Gail Henderson

  2. Kiri Sunde said

    Hi Gail,

    Thanks for your comments! My parents are both physicians – psychiatrists actually – so they came to the table with a good understanding of these disorders and are acutely aware of the ramifications of something like an Alzheimer’s or Parkinson’s allele. I didn’t specifically address the issue of what to share with them because it was just implied that I would share everything.

    Since I’m home for break, I went ahead and asked my mom. She said, “Being a doctor and being all about cause and diagnosis, I would want to know everything.” I asked her if she would want to know if she had the ApoE4 allele or Huntington’s gene (which 23andMe doesn’t test because it is caused by a trinucleotide expansion, not a single SNP). She said, “I would rather get my life together…. I would much rather know.” She would also have a vested interest in knowing if I had a BRCA mutation because I almost certainly would have inherited it from her. She would be interested in getting her own genome sequenced, but she feels she wouldn’t learn much more from getting her own than from looking at mine. And my dad, who is approaching his seventieth birthday, doesn’t feel it would be terribly useful this late in the game.


  3. Jonathan Berg said

    I stubled upon this posting, and it is interesting to hear a young person’s thoughts about the type of information that 23 and me gives.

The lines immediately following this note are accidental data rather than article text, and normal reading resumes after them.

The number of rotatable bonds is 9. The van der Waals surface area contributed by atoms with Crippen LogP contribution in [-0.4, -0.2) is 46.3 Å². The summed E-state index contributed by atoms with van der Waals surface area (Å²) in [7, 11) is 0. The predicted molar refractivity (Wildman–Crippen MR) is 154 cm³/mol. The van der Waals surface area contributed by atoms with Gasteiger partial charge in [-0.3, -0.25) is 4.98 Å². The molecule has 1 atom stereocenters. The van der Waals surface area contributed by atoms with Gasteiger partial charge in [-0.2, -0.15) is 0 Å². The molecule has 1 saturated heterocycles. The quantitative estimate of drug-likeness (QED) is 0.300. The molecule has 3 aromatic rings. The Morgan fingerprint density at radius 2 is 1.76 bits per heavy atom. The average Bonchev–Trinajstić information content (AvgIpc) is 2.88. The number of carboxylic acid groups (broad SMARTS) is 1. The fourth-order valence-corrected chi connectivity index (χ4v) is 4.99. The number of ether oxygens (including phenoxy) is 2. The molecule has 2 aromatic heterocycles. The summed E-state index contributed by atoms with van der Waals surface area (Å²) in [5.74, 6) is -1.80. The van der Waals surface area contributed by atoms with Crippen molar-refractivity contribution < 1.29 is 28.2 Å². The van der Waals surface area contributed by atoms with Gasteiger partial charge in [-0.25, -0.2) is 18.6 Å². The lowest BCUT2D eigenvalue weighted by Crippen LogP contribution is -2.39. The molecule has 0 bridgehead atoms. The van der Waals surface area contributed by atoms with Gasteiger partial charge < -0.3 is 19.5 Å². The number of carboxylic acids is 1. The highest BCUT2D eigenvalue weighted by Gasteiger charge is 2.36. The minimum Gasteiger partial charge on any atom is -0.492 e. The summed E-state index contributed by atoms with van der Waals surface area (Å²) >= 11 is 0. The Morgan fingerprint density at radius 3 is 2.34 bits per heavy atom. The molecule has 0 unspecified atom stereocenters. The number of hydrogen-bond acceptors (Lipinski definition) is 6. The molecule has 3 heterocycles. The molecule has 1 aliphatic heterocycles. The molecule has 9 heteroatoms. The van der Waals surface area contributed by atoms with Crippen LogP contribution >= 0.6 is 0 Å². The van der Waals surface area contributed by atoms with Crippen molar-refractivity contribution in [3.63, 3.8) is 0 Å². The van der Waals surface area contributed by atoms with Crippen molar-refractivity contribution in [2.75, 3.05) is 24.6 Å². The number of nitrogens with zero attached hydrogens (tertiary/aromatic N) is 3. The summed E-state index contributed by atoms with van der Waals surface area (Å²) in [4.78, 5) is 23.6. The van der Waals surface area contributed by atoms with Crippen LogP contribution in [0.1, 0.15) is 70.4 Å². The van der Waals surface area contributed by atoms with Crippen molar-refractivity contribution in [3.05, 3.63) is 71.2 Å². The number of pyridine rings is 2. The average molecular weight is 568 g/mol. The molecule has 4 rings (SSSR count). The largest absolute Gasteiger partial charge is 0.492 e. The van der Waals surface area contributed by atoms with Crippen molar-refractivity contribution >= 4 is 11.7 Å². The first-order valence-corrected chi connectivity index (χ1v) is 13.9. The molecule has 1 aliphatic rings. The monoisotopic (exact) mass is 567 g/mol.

However, it also shows a degree of misinformation that having one’s genotypes determined by 23 and me or similar DTC companies can give: “getting genotyped has brought me peace of mind, on some level, to know that standard doses of Plavix and Warfarin won’t kill me and that my children won’t have cystic fibrosis or PKU.” The pharmacogenomic information is at least moderately useful to someone who is going to be prescribed those medications (note, of course, that neither of those drugs would “kill you” even if you had one of the variant alleles that alters your drug response). More importantly is the implication that genotyping by 23 and me can tell you anything about your risk to have a child with an autosomal recessive disorder. All it can tell you is that you don’t have one of the common mutations that they test for, which substantially reduces your risk but doesn’t eliminate it. And, if you are a person with ancestry other than Caucasian, it probably can’t even tell you much about the mutations that are most likely in your population group.

    The interpretation of the information, in the absence of expert knowledge about the subject that would be provided by a genetic counselor or medical geneticist, is a major problem with DTC testing.